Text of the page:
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Teachers & Teaching        < Previous        Next >


Teacher Pay


Q. I wish we could pay teachers as much as we pay doctors, lawyers, CPAs and engineers. What they do for society is just as important.


Probably so. But most salaries are set by supply and demand. It's that simple. There are a lot more people trained as teachers (3.2 million) than trained in those other professions. Teachers today make about the average for four-year college graduates in all fields of endeavor.


Another very important factor is the length of time in the workday, and the work year. Teachers work less than other college graduates in other fields that make more than they do, but it makes sense. Teachers work under a union contract that normally defines the teacher's work day at around seven hours or less. Teachers themselves report being in school buildings 38 hours a week, on average. That's far, far fewer hours than an accountant works during tax season, for example. Furthermore, a teacher's work year comes to 190 working days, on average, with summers off and so forth. That compares to about 240 days for a lawyer or office manager with two weeks' vacation and 10 holidays and paid days off.


Still another factor is that teachers tend to start at low starting salaries, but quickly hike up to a good median pay. Other professions may tend to start their new employees off at a higher starting pay, but the "snap" - the increase to the median pay - takes a lot longer. Therefore, when you see comparisons of teacher salaries to the salaries of others in careers that require four years of college, see if the comparison is of starting salaries, or median salaries. Comparisons of median salaries between teachers and other professionals find that teachers do indeed make about 10% less, on average, than those other professionals, BUT since they work about 30% fewer hours, they actually make out well, hour-for-hour.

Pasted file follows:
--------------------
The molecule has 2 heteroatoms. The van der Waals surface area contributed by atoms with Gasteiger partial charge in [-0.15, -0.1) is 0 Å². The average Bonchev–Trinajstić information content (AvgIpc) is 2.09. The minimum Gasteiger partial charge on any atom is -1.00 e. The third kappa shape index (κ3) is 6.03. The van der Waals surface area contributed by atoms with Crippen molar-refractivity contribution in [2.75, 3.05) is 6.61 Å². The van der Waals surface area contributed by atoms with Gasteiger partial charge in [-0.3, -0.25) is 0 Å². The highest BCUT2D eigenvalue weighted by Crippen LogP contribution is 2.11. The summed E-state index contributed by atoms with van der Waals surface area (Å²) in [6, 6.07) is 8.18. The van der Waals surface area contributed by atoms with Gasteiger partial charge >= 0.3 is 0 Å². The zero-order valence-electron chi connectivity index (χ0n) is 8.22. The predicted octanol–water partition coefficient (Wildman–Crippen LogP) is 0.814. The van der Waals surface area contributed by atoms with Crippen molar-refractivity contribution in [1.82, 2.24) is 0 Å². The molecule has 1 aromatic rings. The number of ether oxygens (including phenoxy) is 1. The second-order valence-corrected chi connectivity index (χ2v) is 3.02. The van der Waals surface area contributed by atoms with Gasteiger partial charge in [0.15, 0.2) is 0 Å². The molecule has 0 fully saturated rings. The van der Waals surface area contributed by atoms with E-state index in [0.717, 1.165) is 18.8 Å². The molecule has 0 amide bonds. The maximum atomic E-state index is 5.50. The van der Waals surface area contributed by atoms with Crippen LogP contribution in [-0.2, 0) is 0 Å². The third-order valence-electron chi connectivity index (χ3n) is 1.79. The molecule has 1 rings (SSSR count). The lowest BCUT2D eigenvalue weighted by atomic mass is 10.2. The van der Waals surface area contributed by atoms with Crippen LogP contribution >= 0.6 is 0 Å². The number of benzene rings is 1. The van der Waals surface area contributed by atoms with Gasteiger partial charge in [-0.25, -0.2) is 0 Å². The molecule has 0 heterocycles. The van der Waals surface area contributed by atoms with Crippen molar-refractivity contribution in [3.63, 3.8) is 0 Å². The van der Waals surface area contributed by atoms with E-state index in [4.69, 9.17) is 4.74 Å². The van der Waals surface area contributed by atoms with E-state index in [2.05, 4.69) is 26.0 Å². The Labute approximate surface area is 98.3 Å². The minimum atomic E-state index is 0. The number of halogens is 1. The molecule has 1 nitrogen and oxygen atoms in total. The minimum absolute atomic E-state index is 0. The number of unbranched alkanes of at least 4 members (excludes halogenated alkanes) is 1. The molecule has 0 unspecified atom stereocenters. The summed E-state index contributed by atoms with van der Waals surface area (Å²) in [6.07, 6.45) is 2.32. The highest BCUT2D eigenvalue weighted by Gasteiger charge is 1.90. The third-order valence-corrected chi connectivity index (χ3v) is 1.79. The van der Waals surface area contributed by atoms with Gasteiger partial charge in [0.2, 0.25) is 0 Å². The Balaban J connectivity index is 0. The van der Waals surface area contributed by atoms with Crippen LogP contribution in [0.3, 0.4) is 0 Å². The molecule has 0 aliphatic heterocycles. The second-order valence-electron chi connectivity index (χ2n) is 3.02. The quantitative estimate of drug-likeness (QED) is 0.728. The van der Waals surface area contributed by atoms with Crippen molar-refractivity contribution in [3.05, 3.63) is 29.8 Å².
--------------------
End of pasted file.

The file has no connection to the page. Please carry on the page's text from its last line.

There's yet another factor regarding the latter: in teaching, everybody makes fairly close to everybody else, even though of course, veterans make more than beginners. However, veterans don't make THAT much more than beginners. But in the private sector, especially in fields such as sales and marketing, or engineering, there are a few individuals who make WHOPPING big salaries - salaries in the millions - and those few individuals raise the entire median a lot. Teaching, in contrast, doesn't have those "superstars" to lift their average - and of course, once again, that's compliments of the union and collective bargaining that's holding teacher pay back.


You also have to consider the dollar value of the fringe benefits and retirement packages for teachers vs. the other professionals. Most people would have to say that teachers come out the winners in those measurements.


If teacher pay seems low in your state compared to other states, you have to look at the average salaries for four-year college graduates in both states. It is likely that overall, salaries in your state are lower than in other states because you have a lower cost of living, have more rural areas where "comparables" are lower because there are fewer jobs for college graduates available, and so forth.